The continuing feud between McCulloch and Price led to the appointment of Major General Earl Van Dorn to overall command, Henry Heth and Braxton Bragg having declined the honor. When Van Dorn launched an expedition against St. Louis, a strategy McCulloch strongly opposed, it was again McCulloch's reconnaissance that contributed most to what little success Van Dorn's plan was able to achieve.
McCulloch commanded the Confederate right wing at the Battle of Pea Ridge, Arkansas (or Elkhorn Tavern), and on March 7, 1862, after much maneuvering, he overran a key Union artillery battery. Union resistance stiffened late in the morning, however, and as McCulloch rode forward to scout out enemy positions, he was shot out of the saddle and died instantly. McCulloch always disliked army uniforms and was wearing a black velvet civilian suit and Wellington boots at the time of his death. Credit for the fatal shot was claimed by sharpshooter Peter Pelican of the 36th Illinois Infantry.
McCulloch's next in command, Brig. Gen. James M. McIntosh, head of the cavalry, was killed a few minutes later in a charge to recover McCulloch's body. Col. Louis Hébert was captured in the same charge, and the Confederate forces, with no remaining leadership, slowly fell apart and withdrew. Historians generally blame the Confederate disaster at Pea Ridge and the subsequent loss of undefended Arkansas on the untimely death of General Ben McCulloch.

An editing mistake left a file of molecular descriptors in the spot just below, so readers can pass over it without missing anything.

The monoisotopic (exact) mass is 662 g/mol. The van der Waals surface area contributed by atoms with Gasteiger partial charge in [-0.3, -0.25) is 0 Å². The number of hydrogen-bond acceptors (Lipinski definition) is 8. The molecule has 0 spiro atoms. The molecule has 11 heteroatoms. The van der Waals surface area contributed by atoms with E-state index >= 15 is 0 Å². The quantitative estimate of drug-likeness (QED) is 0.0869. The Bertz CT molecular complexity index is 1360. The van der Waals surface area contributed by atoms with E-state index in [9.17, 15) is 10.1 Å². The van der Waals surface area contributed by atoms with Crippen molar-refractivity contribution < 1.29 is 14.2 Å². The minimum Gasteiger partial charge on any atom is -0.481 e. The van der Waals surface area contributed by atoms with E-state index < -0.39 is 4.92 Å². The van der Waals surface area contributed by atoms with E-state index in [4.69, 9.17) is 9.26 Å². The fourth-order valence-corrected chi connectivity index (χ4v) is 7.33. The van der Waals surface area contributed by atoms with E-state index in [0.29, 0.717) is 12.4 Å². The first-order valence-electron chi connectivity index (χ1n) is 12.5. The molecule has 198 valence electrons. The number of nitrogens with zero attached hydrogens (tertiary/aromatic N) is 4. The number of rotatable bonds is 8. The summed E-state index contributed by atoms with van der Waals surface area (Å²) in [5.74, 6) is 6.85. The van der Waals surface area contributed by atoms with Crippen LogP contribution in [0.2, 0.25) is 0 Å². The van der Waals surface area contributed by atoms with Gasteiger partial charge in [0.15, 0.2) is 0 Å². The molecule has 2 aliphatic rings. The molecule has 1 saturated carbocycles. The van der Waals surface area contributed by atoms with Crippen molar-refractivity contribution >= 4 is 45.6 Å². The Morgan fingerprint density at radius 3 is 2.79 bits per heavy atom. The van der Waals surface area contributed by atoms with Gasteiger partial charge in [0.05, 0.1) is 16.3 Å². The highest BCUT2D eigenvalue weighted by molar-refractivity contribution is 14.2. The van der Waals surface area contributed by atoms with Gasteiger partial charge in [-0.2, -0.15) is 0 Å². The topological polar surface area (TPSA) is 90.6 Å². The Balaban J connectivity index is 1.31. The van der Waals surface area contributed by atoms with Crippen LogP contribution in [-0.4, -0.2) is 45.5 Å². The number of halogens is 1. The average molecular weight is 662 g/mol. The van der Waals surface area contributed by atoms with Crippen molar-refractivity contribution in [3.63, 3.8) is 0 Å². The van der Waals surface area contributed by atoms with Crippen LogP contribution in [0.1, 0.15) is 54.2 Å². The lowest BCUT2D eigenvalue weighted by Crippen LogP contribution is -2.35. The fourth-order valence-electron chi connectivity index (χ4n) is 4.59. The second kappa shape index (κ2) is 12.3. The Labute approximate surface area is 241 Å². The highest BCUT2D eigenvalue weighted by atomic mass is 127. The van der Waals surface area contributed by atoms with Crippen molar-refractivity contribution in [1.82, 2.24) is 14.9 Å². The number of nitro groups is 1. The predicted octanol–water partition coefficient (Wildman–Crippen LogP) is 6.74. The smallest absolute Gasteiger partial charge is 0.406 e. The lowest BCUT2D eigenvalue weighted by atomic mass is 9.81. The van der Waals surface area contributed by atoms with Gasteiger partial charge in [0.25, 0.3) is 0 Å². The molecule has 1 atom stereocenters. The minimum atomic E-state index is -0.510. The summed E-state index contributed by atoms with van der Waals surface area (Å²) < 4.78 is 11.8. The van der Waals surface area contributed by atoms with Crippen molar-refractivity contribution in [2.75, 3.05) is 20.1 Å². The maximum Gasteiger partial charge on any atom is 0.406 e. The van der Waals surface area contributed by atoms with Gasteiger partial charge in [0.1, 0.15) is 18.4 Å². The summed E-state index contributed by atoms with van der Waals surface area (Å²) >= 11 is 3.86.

McCulloch's body was buried on the field at Pea Ridge, but was subsequently removed with other victims of the battle to a cemetery in Little Rock. He was later reinterred in the Texas State Cemetery in Austin. The gravesite is in the Republic Hill section of the Cemetery, Row N, No. 4. His papers are housed at the Center for American History (previously the Barker Texas History Center) at the University of Texas at Austin. McCulloch County, Texas, formed in 1856 and located in the present geographical center of the state, was named for him. He is also one of thirty men inducted into the Texas Ranger Hall of Fame at Fort Fisher, Waco.
Shortly after Pea Ridge, Albert Pike, now a brigadier general, constructed Fort McCulloch as the principal Confederate fortification in the southern section of the Indian Territory, naming it after his late commander. It was built on a bluff on the south bank of the Blue River and is now located in Bryan County, Oklahoma. It was placed on the U.S. National Register of Historic Places in 1971.
Camp Ben McCulloch was established near Austin in 1896 as a reunion site for the United Confederate Veterans and is the last such site still owned by the UCV's descendant group, the Sons and Daughters of the Confederacy. It is now a public recreation facility of some 200 acres (0.8 km²) and is a popular location for Central Texas musical festivals.
Several other members of McCulloch's family followed him to Texas, including his mother, who died in Ellis County in 1866 at the home of another son, John C. McCulloch, who had been a captain in the Confederate army. Her remains were exhumed in 1938 by the State of Texas and reinterred beside those of Gen. McCulloch, and a joint monument was erected. Other siblings lived in Gonzales and in Walker County.